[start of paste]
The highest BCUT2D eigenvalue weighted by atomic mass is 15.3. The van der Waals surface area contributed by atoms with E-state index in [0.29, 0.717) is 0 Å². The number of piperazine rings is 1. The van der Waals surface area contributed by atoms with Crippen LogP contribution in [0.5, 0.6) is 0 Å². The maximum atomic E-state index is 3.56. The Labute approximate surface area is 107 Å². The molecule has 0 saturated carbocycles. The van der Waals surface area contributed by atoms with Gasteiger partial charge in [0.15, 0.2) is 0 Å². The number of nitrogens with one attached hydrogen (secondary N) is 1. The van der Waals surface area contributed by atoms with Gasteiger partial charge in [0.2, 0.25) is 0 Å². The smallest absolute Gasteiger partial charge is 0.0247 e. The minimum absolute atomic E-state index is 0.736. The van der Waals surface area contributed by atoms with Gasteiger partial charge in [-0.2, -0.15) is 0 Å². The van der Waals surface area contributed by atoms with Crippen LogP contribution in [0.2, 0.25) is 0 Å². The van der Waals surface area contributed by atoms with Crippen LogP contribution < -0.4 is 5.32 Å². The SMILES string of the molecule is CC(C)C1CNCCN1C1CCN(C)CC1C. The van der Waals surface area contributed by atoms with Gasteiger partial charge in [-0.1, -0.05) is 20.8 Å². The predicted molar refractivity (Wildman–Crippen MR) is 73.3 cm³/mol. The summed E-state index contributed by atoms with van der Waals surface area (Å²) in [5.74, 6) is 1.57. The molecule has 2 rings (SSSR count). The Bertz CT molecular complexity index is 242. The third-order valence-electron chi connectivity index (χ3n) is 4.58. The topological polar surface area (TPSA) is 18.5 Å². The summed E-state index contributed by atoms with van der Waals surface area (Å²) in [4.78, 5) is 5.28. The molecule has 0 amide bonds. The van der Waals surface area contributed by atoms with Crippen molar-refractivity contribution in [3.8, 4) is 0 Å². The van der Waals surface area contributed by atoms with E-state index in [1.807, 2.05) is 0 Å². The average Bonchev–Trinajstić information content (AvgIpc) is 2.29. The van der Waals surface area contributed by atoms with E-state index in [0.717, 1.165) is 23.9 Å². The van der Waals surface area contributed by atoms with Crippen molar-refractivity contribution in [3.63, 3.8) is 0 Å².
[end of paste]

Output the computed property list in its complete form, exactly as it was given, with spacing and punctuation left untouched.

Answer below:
The highest BCUT2D eigenvalue weighted by atomic mass is 15.3. The van der Waals surface area contributed by atoms with E-state index in [0.29, 0.717) is 0 Å². The number of piperazine rings is 1. The van der Waals surface area contributed by atoms with Crippen LogP contribution in [0.5, 0.6) is 0 Å². The maximum atomic E-state index is 3.56. The Labute approximate surface area is 107 Å². The molecule has 0 saturated carbocycles. The van der Waals surface area contributed by atoms with Gasteiger partial charge in [0.15, 0.2) is 0 Å². The number of nitrogens with one attached hydrogen (secondary N) is 1. The van der Waals surface area contributed by atoms with Gasteiger partial charge in [0.2, 0.25) is 0 Å². The smallest absolute Gasteiger partial charge is 0.0247 e. The minimum absolute atomic E-state index is 0.736. The van der Waals surface area contributed by atoms with Gasteiger partial charge in [-0.2, -0.15) is 0 Å². The van der Waals surface area contributed by atoms with Crippen LogP contribution in [0.2, 0.25) is 0 Å². The van der Waals surface area contributed by atoms with Crippen LogP contribution < -0.4 is 5.32 Å². The SMILES string of the molecule is CC(C)C1CNCCN1C1CCN(C)CC1C. The van der Waals surface area contributed by atoms with Gasteiger partial charge in [-0.1, -0.05) is 20.8 Å². The predicted molar refractivity (Wildman–Crippen MR) is 73.3 cm³/mol. The summed E-state index contributed by atoms with van der Waals surface area (Å²) in [5.74, 6) is 1.57. The molecule has 2 rings (SSSR count). The Bertz CT molecular complexity index is 242. The third-order valence-electron chi connectivity index (χ3n) is 4.58. The topological polar surface area (TPSA) is 18.5 Å². The summed E-state index contributed by atoms with van der Waals surface area (Å²) in [4.78, 5) is 5.28. The molecule has 0 amide bonds. The van der Waals surface area contributed by atoms with Crippen molar-refractivity contribution in [3.8, 4) is 0 Å². The van der Waals surface area contributed by atoms with E-state index in [1.807, 2.05) is 0 Å². The average Bonchev–Trinajstić information content (AvgIpc) is 2.29. The van der Waals surface area contributed by atoms with E-state index in [0.717, 1.165) is 23.9 Å². The van der Waals surface area contributed by atoms with Crippen molar-refractivity contribution in [3.63, 3.8) is 0 Å².